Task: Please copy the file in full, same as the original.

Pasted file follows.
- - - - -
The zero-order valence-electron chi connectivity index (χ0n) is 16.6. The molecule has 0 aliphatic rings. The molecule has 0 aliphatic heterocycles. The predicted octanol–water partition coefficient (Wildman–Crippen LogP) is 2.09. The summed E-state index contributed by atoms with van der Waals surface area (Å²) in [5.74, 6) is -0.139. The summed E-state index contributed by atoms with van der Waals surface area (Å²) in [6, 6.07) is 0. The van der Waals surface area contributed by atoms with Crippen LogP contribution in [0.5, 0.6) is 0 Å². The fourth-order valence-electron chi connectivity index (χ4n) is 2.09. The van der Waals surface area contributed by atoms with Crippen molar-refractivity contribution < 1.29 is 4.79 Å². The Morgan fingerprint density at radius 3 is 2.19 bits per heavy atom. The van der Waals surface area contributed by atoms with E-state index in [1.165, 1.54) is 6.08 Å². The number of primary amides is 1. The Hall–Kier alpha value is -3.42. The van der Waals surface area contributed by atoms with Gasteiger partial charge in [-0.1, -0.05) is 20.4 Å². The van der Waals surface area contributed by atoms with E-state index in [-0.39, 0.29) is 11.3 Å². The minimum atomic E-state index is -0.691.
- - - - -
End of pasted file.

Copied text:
The zero-order valence-electron chi connectivity index (χ0n) is 16.6. The molecule has 0 aliphatic rings. The molecule has 0 aliphatic heterocycles. The predicted octanol–water partition coefficient (Wildman–Crippen LogP) is 2.09. The summed E-state index contributed by atoms with van der Waals surface area (Å²) in [5.74, 6) is -0.139. The summed E-state index contributed by atoms with van der Waals surface area (Å²) in [6, 6.07) is 0. The van der Waals surface area contributed by atoms with Crippen LogP contribution in [0.5, 0.6) is 0 Å². The fourth-order valence-electron chi connectivity index (χ4n) is 2.09. The van der Waals surface area contributed by atoms with Crippen molar-refractivity contribution < 1.29 is 4.79 Å². The Morgan fingerprint density at radius 3 is 2.19 bits per heavy atom. The van der Waals surface area contributed by atoms with E-state index in [1.165, 1.54) is 6.08 Å². The number of primary amides is 1. The Hall–Kier alpha value is -3.42. The van der Waals surface area contributed by atoms with Gasteiger partial charge in [-0.1, -0.05) is 20.4 Å². The van der Waals surface area contributed by atoms with E-state index in [-0.39, 0.29) is 11.3 Å². The minimum atomic E-state index is -0.691.